In this solutions track talk, sponsored by MongoDB, Matt Asay discusses the differences and tradeoffs between some of the NoSQL and SQL databases and when Hadoop makes sense to be used with a NoSQL solution.
Anthony Saxby introduces the new capabilities added to SQL Server, SQL Server PDW and HDInsight in the first half of 2014.
Ken Kousen advises Java developers how to do similar tasks in Groovy: building and testing applications, accessing both relational and NoSQL databases, accessing web services, and more.
Ryan Vanderwerf explains how to create and deploy a Grails application on AWS VPC using various services such as RDS, S3, autoscaling, S3FS, EBS, etc.
Sebastian Kanthak overviews Spanner, covering details of how Spanner relies on GPS and atomic clocks to provide two of its most innovative features: Lock-free strong (current) reads and global snapshots that are consistent with external events.
Paul King presents working with databases in Groovy, covering datasets, GMongo, Neo4J, raw JDBC, Groovy-SQL, CRUD, Hibernate, caching, Spring Data technologies, etc.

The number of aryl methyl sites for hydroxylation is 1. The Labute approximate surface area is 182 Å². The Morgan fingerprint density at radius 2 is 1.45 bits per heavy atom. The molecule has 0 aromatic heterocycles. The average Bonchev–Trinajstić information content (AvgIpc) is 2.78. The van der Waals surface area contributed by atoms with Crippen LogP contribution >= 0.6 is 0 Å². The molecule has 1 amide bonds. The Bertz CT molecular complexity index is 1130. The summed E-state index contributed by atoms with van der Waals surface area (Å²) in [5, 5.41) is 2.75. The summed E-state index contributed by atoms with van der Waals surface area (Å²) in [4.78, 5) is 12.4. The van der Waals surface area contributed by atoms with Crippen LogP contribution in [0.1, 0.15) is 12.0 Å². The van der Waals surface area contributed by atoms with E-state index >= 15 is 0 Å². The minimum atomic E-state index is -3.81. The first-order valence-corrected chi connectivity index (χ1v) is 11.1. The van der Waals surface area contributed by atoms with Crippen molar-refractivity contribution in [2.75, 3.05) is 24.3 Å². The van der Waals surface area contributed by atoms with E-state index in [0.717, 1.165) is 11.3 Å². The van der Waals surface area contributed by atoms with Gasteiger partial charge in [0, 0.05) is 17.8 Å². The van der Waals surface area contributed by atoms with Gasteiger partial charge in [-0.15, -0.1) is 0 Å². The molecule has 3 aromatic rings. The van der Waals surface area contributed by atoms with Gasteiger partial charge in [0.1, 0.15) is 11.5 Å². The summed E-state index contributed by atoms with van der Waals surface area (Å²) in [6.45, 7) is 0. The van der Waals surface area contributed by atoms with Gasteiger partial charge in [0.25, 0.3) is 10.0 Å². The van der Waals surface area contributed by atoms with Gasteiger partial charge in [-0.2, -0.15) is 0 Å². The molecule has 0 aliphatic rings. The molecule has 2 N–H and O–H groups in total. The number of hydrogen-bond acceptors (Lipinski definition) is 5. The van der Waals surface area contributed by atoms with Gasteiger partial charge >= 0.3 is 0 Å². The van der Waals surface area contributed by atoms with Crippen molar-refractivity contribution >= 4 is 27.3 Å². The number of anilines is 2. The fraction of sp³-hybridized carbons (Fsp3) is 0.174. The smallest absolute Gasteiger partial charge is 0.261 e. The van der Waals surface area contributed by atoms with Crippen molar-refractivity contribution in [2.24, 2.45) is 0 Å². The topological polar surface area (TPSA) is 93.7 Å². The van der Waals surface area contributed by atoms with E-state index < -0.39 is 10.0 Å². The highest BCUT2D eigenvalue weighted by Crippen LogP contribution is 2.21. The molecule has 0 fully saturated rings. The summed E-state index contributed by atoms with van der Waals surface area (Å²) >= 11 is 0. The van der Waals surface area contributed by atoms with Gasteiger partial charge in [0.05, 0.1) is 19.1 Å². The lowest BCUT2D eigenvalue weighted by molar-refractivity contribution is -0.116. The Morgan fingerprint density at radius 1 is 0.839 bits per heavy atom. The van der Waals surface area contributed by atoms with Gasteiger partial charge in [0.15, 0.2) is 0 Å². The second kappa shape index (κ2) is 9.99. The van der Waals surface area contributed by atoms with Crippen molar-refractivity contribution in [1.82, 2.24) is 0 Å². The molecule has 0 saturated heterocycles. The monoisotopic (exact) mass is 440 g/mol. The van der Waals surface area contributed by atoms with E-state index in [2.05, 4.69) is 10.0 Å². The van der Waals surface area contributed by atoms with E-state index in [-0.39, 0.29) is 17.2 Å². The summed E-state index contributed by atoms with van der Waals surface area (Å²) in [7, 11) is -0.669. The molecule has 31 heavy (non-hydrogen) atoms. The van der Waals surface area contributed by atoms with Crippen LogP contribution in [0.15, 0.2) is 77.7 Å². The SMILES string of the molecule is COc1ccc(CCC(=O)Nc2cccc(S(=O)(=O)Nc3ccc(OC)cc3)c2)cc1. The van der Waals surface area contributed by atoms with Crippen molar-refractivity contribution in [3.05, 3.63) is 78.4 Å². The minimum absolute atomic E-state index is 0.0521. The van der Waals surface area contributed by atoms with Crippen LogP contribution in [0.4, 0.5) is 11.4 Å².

Tamar Bercovici presents Box’s transition from a single MySQL database to a fully sharded MySQL architecture, all the while serving 2 billion queries per day.
Peter Boros discusses a MySQL architecture useful for the majority of projects, backup, online schema changes, reliability and scalability issues, and basics of sharding.
Craig Brozefsky presents the tradeoffs involved with moving to a purely SQL relational model, instead of using an ORM, along with some of the tools built to facilitate this.
Attila Narin discusses AWS concepts: Availability Zones, RDS Multi-AZ deployments, SQS and Auto Scaling, Elastic IP, load balancing, DNS, DynamoDB, Amazon S3, etc., and EC2 best practices.
Charles Cai, Ashwani Roy discuss a robust, cost effective, hypothetical solution to address extreme challenges in financial institutions, from decision making support to pricing and risk management.
Yashwanth Nelapati and Marty Weiner share lessons learned growing Pinterest: sharding MySQL, caching, server management, all on Amazon EC2.